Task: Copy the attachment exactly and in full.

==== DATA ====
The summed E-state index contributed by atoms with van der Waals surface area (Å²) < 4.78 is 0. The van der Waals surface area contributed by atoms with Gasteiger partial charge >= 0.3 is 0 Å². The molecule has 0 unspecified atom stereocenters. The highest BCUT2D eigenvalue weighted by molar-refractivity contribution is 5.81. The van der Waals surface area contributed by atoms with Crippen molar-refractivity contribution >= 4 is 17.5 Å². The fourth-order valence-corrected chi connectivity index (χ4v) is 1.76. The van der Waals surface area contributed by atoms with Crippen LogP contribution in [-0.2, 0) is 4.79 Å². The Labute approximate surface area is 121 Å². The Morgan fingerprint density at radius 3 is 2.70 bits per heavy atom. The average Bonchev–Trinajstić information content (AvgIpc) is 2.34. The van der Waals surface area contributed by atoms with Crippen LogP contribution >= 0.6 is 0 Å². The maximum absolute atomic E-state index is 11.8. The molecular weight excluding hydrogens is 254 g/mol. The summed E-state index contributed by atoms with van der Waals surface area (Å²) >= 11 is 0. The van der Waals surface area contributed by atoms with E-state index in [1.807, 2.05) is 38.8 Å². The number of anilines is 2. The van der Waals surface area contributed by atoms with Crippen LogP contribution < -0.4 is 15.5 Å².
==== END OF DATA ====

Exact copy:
The summed E-state index contributed by atoms with van der Waals surface area (Å²) < 4.78 is 0. The van der Waals surface area contributed by atoms with Gasteiger partial charge >= 0.3 is 0 Å². The molecule has 0 unspecified atom stereocenters. The highest BCUT2D eigenvalue weighted by molar-refractivity contribution is 5.81. The van der Waals surface area contributed by atoms with Crippen molar-refractivity contribution >= 4 is 17.5 Å². The fourth-order valence-corrected chi connectivity index (χ4v) is 1.76. The van der Waals surface area contributed by atoms with Crippen LogP contribution in [-0.2, 0) is 4.79 Å². The Labute approximate surface area is 121 Å². The Morgan fingerprint density at radius 3 is 2.70 bits per heavy atom. The average Bonchev–Trinajstić information content (AvgIpc) is 2.34. The van der Waals surface area contributed by atoms with Crippen LogP contribution >= 0.6 is 0 Å². The maximum absolute atomic E-state index is 11.8. The molecular weight excluding hydrogens is 254 g/mol. The summed E-state index contributed by atoms with van der Waals surface area (Å²) >= 11 is 0. The van der Waals surface area contributed by atoms with E-state index in [1.807, 2.05) is 38.8 Å². The number of anilines is 2. The van der Waals surface area contributed by atoms with Crippen LogP contribution < -0.4 is 15.5 Å².